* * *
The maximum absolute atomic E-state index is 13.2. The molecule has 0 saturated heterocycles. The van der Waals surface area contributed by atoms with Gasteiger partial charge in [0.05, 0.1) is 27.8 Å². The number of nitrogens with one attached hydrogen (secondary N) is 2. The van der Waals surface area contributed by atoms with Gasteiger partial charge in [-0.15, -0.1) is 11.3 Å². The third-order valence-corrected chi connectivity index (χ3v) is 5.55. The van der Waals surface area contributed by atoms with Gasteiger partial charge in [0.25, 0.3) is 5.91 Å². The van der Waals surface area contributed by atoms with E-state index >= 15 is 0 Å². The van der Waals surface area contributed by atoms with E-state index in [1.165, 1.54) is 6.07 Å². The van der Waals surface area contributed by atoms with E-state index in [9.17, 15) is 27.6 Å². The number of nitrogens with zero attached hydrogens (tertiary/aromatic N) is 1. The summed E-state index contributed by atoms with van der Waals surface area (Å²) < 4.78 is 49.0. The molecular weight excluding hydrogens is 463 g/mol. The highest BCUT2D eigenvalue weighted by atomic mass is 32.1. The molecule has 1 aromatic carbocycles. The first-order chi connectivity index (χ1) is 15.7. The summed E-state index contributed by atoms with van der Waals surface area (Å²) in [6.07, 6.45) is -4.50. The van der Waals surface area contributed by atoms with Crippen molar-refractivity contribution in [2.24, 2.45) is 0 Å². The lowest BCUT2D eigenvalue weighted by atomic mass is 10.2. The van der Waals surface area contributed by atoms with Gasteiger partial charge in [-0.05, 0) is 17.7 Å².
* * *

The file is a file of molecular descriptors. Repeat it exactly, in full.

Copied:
The maximum absolute atomic E-state index is 13.2. The molecule has 0 saturated heterocycles. The van der Waals surface area contributed by atoms with Gasteiger partial charge in [0.05, 0.1) is 27.8 Å². The number of nitrogens with one attached hydrogen (secondary N) is 2. The van der Waals surface area contributed by atoms with Gasteiger partial charge in [-0.15, -0.1) is 11.3 Å². The third-order valence-corrected chi connectivity index (χ3v) is 5.55. The van der Waals surface area contributed by atoms with Gasteiger partial charge in [0.25, 0.3) is 5.91 Å². The van der Waals surface area contributed by atoms with E-state index >= 15 is 0 Å². The van der Waals surface area contributed by atoms with E-state index in [1.165, 1.54) is 6.07 Å². The van der Waals surface area contributed by atoms with E-state index in [9.17, 15) is 27.6 Å². The number of nitrogens with zero attached hydrogens (tertiary/aromatic N) is 1. The summed E-state index contributed by atoms with van der Waals surface area (Å²) < 4.78 is 49.0. The molecular weight excluding hydrogens is 463 g/mol. The highest BCUT2D eigenvalue weighted by atomic mass is 32.1. The molecule has 1 aromatic carbocycles. The first-order chi connectivity index (χ1) is 15.7. The summed E-state index contributed by atoms with van der Waals surface area (Å²) in [6.07, 6.45) is -4.50. The van der Waals surface area contributed by atoms with Crippen molar-refractivity contribution in [2.24, 2.45) is 0 Å². The lowest BCUT2D eigenvalue weighted by atomic mass is 10.2. The van der Waals surface area contributed by atoms with Gasteiger partial charge in [-0.05, 0) is 17.7 Å².